the bridge is uncertain. It does lie on a known medieval packhorse route
and thus is believed to be early in origin. A common medieval bridge
design, first introduced by the Romans, used stone piers and abutments to
support a timber deck. The corbelling on the bridge's piers could be
evidence of the use of this design. Pointed stone arches are used in
bridges from the 14th century, but Aldborough's could date as late as the
17th century. However the bridge is thought to pre-date the cottage that
is built on the eastern side of the northern abutment. This cottage and
its garden wall, which butts up against the bridge, lie immediately
outside the monument. Similarly on the south bank the upstream, western,
parapet butts up to a stone field wall that also lies immediately outside
of the monument. Excepting these two parts, the monument includes an area
extending 2m beyond the standing structure of the bridge, as well as the
area beneath the arches.

MAP EXTRACT
The site of the monument is shown on the attached map extract.

Source: Historic England

Reasons for Scheduling

Multi-span bridges are structures of two or more arches supported on
piers. They were constructed throughout the medieval period for the use
of pedestrians and packhorse or vehicular traffic, crossing rivers or
streams, often replacing or supplementing earlier fords. During the early
medieval period timber was used, but from the 12th century stone (and
later brick) bridges became more common, with the piers sometimes
supported by a timber raft. Most stone or brick bridges were constructed
with pointed arches, although semicircular and segmental examples are also
known. A common medieval feature is the presence of stone ashlar ribs
underneath the arch. The bridge abutments and revetting of the river banks
also form part of the bridge. Where medieval bridges have been altered in
later centuries, original features are sometimes concealed behind later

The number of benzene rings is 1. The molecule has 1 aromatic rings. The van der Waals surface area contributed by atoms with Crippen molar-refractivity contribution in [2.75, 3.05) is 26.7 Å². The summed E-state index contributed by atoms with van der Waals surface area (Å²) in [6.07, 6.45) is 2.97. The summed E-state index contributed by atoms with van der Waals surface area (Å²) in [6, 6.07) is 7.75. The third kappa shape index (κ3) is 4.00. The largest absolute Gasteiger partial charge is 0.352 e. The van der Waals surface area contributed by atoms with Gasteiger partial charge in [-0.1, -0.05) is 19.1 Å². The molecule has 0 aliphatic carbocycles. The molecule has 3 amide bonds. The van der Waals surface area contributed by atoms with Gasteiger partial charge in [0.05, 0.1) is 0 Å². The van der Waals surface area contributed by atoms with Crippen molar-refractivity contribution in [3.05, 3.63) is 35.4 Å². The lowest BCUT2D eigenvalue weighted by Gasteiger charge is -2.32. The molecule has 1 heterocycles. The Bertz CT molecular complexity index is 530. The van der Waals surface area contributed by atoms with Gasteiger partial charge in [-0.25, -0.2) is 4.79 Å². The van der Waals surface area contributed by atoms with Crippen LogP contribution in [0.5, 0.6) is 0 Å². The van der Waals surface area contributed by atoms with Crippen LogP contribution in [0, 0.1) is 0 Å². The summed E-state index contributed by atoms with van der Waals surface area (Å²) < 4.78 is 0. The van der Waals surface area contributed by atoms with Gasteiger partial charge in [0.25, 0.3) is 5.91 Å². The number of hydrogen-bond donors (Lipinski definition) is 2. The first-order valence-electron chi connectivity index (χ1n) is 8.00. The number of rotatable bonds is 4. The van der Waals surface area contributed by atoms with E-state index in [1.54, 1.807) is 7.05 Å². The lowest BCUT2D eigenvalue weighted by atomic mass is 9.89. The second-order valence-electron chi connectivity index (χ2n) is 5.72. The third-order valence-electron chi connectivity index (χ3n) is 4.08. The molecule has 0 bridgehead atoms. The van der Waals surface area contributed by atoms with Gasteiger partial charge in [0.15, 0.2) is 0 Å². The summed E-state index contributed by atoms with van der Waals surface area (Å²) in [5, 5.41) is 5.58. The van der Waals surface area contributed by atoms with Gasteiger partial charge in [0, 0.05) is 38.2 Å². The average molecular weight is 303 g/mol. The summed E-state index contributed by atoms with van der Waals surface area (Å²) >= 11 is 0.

stonework, including remains of earlier timber bridges. The roadway was
often originally cobbled or gravelled. The building and maintenance of
bridges was frequently carried out by the church and by guilds, although
landowners were also required to maintain bridges. From the mid-13th
century the right to collect tolls, known as pontage, was granted to many
bridges, usually for repairs; for this purpose many urban bridges had
houses or chapels on them, and some were fortified with a defensive
gateway. Medieval multi-span bridges must have been numerous throughout
England, but most have been rebuilt or replaced and less than 200 examples
are now known to survive. As a rare monument type largely unaltered,
surviving examples and examples that retain significant medieval and post-
medieval fabric are considered to be of national importance.

The packhorse bridge across Aldbrough Beck, immediately south west of High
Green is a good example of a minor bridge. It retains a wide range of
construction features and evidence of alterations that add to its interest
and importance. The bridge has not been strengthened in modern times and
is thus expected to retain original deposits in the interior of the
bridge's structure.

Source: Historic England

Sources

Books and journals
Hinchcliffe, F A , A Guide to the Packhorse Bridges of England, (1994)
Other
R H Fox, Packhorse Bridges of England, 1974, Unpublished manuscript

Source: Historic England